I had the opportunity to present the HuMetricsHSS projects to the European research library community at LIBER2017, the 46th LIBER Annual Conference, which happened in Patras, Greece, in July.
During LIBER2017, I was invited to sit on a panel of "innovative ideas that pose new questions, opportunities and challenges to the research library community." The panel's theme was quite broad, and the three short presentations from the panelists were diverse: the first, delivered by Rob Grim (Erasmus University Rotterdam, The Netherlands) was on the application of blockchain technology to library services; the second, delivered by me, was on our HuMetricsHSS initiative; and the third, delivered by Daryl Yang (UK Research Reserve, UK) and Wolfgang Mayer (Vienna University Library, Austria) was on the European Print Initiatives Collaboration (EPICo). The panel and following discussion were moderated by Elliott Shore, Executive Director of the Association of Research Libraries (ARL). The audience, not surprisingly for the LIBER Conference, was mostly composed of librarians from academic institutions across Europe.
A 7-minute presentation...
After the introduction by Elliott, we were given 7 minutes to present and then the discussion was opened to the room. Delivering a presentation about "value-based metrics in academia" and "nurturing fulfilling scholarly life" was not an easy task, so my presentation (available for download from Humanities Commons) focused on our story as a group, the initiative's basic assumptions and methods, our five value categories, and the fact that we are now a funded project. (You can watch a full recording of the session.)
Questions followed both from Elliott and the audience, mostly focused on the connection of the three initiatives with the research library community: what is the library's role in these initiatives, what sustainability implications exist and the role LIBER might play in ensuring it, and what risks exist for participating in any of these projects?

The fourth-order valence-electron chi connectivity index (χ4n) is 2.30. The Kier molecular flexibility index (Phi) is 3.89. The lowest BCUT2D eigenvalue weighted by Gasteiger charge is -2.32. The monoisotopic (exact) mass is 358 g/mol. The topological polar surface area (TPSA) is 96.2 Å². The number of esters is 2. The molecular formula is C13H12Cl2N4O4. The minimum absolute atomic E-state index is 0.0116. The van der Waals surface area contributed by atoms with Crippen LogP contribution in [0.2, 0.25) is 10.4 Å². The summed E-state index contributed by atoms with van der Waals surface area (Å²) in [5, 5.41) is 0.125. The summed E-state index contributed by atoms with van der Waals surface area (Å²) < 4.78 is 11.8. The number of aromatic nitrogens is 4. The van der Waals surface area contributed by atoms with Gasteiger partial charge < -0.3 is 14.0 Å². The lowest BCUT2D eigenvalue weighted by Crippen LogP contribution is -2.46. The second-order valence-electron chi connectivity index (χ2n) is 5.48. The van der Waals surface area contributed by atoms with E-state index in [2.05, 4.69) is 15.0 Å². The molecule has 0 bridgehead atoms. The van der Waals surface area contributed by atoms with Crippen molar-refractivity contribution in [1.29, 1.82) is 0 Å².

... and the conversations afterwards.
Not surprising given the setting (we were in the plenary room with more than 200 people attending), the most interesting conversations happened in the coffee break following the panel, where I was approached by several librarians, most of which are involved in digital humanities groups and activities. HuMetricsHSS captured their attention in their role as library liaisons with humanities faculty and as digital humanities researchers. For example, I was asked how this initiative, born across the Atlantic ocean, can be adapted to the European setting and how we are approaching the fact that many humanists in Europe face the challenge of not conducting their research and producing their results in the English language. Also, we were invited to engage with European initiatives that are operating in similar spaces, like ENRESSH, the European Network for Research Evaluation in the Social Sciences and the Humanities. I was really glad to be able to mention that our own Nicky Agate was actually presenting about the HuMetricsHSS initiative at the RESSH 2017 in Antwerp, Belgium, exactly at the same time as LIBER2017.
Presentation slides available for download from Humanities Commons.